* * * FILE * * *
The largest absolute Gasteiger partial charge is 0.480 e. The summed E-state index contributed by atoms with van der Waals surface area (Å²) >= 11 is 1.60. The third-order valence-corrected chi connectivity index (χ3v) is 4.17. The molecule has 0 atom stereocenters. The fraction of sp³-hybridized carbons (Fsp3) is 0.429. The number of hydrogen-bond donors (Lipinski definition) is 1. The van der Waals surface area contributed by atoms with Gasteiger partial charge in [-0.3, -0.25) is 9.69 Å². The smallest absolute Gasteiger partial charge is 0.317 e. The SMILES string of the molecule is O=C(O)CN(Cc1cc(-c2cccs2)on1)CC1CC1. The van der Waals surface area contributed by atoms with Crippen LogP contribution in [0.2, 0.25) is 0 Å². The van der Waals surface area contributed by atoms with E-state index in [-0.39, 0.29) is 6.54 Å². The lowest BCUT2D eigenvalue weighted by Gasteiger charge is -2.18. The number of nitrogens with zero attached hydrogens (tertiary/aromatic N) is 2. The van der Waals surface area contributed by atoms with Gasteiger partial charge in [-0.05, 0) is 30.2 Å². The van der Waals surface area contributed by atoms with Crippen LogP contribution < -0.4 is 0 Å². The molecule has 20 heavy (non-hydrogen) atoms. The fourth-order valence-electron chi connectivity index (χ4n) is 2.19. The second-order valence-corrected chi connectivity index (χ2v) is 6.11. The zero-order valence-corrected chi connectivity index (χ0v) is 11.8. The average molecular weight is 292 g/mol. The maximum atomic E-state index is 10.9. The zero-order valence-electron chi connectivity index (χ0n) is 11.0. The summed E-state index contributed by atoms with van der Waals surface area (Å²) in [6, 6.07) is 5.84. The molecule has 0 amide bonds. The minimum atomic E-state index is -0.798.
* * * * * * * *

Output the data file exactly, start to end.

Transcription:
The largest absolute Gasteiger partial charge is 0.480 e. The summed E-state index contributed by atoms with van der Waals surface area (Å²) >= 11 is 1.60. The third-order valence-corrected chi connectivity index (χ3v) is 4.17. The molecule has 0 atom stereocenters. The fraction of sp³-hybridized carbons (Fsp3) is 0.429. The number of hydrogen-bond donors (Lipinski definition) is 1. The van der Waals surface area contributed by atoms with Gasteiger partial charge in [-0.3, -0.25) is 9.69 Å². The smallest absolute Gasteiger partial charge is 0.317 e. The SMILES string of the molecule is O=C(O)CN(Cc1cc(-c2cccs2)on1)CC1CC1. The van der Waals surface area contributed by atoms with Crippen LogP contribution in [0.2, 0.25) is 0 Å². The van der Waals surface area contributed by atoms with E-state index in [-0.39, 0.29) is 6.54 Å². The lowest BCUT2D eigenvalue weighted by Gasteiger charge is -2.18. The number of nitrogens with zero attached hydrogens (tertiary/aromatic N) is 2. The van der Waals surface area contributed by atoms with Gasteiger partial charge in [-0.05, 0) is 30.2 Å². The van der Waals surface area contributed by atoms with Crippen LogP contribution < -0.4 is 0 Å². The molecule has 20 heavy (non-hydrogen) atoms. The fourth-order valence-electron chi connectivity index (χ4n) is 2.19. The second-order valence-corrected chi connectivity index (χ2v) is 6.11. The zero-order valence-corrected chi connectivity index (χ0v) is 11.8. The average molecular weight is 292 g/mol. The maximum atomic E-state index is 10.9. The zero-order valence-electron chi connectivity index (χ0n) is 11.0. The summed E-state index contributed by atoms with van der Waals surface area (Å²) in [6, 6.07) is 5.84. The molecule has 0 amide bonds. The minimum atomic E-state index is -0.798.